The bill could protect up to 7.1 million undocumented immigrants from deportation

The House passed on Friday a massive spending bill with more than $100 billion earmarked for immigration reform.

The Build Back Better Act includes provisions that protect up to 7.1 million undocumented immigrants from deportation and recaptures more than 2 million unused green cards.

“Passing the Build Back Better Act in the House is an incredible step towards the first meaningful immigration reform in a generation,” said Boundless CEO Xiao Wang. “This bill will transform the lives of millions of people, from high-skilled visa holders trapped in the green card backlog, to family members of U.S. citizens and permanent residents, to undocumented people who have been living in and contributing to our nation for years.”

Democrats were forced to water down the immigration provisions following the Senate parliamentarian’s repeated rejection of their proposals, saying they weren’t in line with Senate rules.

The bill will not reach the Senate floor until December.

Here are the immigration provisions in the proposal:

Work permits for millions: Democrats are offering a temporary parole option — essentially protection from deportation and a work permit — for close to 7 million undocumented immigrants who have lived in the country since at least Jan. 1, 2011. Of those 7 million people, an estimated 1.5 million will become eligible to gain green cards through an American family member. That’s a significant portion of the estimated 11 million undocumented immigrants living in the U.S. today. Those eligible would be protected from deportation and could receive a work permit.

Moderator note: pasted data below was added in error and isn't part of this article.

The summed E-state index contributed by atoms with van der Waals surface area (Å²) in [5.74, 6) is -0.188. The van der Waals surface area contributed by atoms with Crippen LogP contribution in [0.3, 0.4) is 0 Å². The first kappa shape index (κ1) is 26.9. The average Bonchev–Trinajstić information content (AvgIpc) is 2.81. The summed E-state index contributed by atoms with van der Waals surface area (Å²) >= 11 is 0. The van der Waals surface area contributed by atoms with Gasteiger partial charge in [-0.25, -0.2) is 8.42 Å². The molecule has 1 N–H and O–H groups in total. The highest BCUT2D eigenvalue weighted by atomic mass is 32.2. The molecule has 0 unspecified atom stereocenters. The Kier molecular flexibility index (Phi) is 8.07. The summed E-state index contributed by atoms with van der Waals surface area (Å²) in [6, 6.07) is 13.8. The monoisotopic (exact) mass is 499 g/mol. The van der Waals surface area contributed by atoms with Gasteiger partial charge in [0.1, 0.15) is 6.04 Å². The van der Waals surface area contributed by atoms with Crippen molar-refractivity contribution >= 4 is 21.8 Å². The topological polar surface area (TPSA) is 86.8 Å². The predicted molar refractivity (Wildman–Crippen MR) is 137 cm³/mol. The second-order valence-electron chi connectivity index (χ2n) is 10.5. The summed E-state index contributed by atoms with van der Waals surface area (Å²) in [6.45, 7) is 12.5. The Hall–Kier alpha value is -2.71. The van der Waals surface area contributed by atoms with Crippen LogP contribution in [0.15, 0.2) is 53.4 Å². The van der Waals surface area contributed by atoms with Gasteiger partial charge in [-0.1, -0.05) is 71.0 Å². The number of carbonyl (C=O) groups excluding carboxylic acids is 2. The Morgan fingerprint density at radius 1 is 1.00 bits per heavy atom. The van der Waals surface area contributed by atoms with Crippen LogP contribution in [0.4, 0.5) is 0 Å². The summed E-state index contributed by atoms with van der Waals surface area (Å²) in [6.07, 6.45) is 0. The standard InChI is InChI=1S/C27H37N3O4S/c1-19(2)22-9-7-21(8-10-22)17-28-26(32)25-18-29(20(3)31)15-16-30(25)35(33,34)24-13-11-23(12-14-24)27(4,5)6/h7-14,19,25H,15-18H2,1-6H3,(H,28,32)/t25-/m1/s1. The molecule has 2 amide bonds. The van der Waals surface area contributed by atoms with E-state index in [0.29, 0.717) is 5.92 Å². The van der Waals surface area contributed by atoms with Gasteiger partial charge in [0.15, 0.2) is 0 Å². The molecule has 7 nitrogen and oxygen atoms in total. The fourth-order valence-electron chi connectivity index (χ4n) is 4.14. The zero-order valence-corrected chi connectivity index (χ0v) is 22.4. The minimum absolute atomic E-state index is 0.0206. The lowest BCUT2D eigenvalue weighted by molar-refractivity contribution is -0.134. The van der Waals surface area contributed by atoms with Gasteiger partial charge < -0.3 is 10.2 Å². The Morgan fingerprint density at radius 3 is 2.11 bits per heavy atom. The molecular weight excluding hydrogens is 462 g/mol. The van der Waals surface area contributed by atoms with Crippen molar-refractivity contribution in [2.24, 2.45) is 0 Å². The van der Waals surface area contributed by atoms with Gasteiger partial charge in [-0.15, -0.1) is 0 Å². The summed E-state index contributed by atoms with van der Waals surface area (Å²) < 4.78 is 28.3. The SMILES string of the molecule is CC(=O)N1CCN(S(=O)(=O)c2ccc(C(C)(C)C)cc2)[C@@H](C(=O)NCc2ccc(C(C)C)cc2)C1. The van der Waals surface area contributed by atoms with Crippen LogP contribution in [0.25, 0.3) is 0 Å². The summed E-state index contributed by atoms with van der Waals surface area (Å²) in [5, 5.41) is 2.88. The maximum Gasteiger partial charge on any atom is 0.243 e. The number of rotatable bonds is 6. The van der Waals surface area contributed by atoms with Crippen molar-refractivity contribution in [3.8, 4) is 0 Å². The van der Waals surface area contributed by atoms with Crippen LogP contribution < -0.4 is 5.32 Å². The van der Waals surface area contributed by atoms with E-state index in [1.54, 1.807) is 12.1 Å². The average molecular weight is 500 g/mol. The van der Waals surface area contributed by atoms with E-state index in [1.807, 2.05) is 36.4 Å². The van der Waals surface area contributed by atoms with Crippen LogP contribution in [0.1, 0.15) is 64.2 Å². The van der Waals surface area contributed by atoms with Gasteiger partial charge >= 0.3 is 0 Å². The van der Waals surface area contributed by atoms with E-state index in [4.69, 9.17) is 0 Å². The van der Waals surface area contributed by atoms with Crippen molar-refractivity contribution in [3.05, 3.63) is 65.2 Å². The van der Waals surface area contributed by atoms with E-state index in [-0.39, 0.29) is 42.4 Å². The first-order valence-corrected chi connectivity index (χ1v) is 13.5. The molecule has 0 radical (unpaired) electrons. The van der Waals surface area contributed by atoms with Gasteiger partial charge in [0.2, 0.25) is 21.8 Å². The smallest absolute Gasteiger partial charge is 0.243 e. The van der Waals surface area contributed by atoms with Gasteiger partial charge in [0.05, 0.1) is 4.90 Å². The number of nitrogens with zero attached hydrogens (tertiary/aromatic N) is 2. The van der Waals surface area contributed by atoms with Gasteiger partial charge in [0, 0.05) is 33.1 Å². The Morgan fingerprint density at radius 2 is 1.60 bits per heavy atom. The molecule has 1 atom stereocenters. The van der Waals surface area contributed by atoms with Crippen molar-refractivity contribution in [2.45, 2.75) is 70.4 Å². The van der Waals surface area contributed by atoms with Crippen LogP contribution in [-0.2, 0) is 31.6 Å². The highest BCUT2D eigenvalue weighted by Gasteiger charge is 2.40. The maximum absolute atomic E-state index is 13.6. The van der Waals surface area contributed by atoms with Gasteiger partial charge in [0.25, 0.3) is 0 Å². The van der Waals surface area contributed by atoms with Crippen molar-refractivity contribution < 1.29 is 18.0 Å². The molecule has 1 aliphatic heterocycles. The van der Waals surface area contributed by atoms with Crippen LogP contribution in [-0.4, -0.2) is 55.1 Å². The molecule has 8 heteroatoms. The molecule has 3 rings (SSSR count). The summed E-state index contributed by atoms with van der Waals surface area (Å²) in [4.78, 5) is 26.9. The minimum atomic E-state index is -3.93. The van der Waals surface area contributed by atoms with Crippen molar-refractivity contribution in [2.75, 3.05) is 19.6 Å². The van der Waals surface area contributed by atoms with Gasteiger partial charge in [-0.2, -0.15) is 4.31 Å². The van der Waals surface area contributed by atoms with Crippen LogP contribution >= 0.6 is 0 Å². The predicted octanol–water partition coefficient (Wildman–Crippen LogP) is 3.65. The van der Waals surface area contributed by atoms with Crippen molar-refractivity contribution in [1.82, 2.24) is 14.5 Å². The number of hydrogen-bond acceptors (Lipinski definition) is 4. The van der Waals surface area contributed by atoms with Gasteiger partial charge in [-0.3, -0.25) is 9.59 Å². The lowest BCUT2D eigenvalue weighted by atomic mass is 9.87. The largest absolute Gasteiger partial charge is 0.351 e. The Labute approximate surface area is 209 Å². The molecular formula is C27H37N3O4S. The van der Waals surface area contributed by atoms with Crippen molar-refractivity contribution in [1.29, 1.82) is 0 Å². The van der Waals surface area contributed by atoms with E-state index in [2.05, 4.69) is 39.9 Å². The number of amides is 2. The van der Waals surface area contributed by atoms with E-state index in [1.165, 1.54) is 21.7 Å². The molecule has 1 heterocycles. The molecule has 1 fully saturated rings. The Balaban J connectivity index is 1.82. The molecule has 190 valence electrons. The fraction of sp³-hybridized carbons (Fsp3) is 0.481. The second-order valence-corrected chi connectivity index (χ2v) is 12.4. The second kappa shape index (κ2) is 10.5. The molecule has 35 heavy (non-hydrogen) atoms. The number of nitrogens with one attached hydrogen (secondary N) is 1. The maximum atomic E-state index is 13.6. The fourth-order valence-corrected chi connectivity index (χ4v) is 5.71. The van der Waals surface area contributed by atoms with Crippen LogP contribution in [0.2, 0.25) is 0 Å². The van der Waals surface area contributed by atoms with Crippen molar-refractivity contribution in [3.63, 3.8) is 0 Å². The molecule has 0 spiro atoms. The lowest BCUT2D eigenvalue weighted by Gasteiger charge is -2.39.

Green card recapture: If passed as currently written, the bill could recover more than two million green cards previously authorized by Congress that have gone unused since 1992.

Under the current bill, some employment-based green card applicants who have been waiting in the backlog for at least two years will be able to pay a $5,000 supplemental fee to waive the annual and per-country limitations and become permanent residents years — or even decades — more quickly. Family-based applicants who have been waiting at least two years may apply to waive the limitations with a fee of $2,500.


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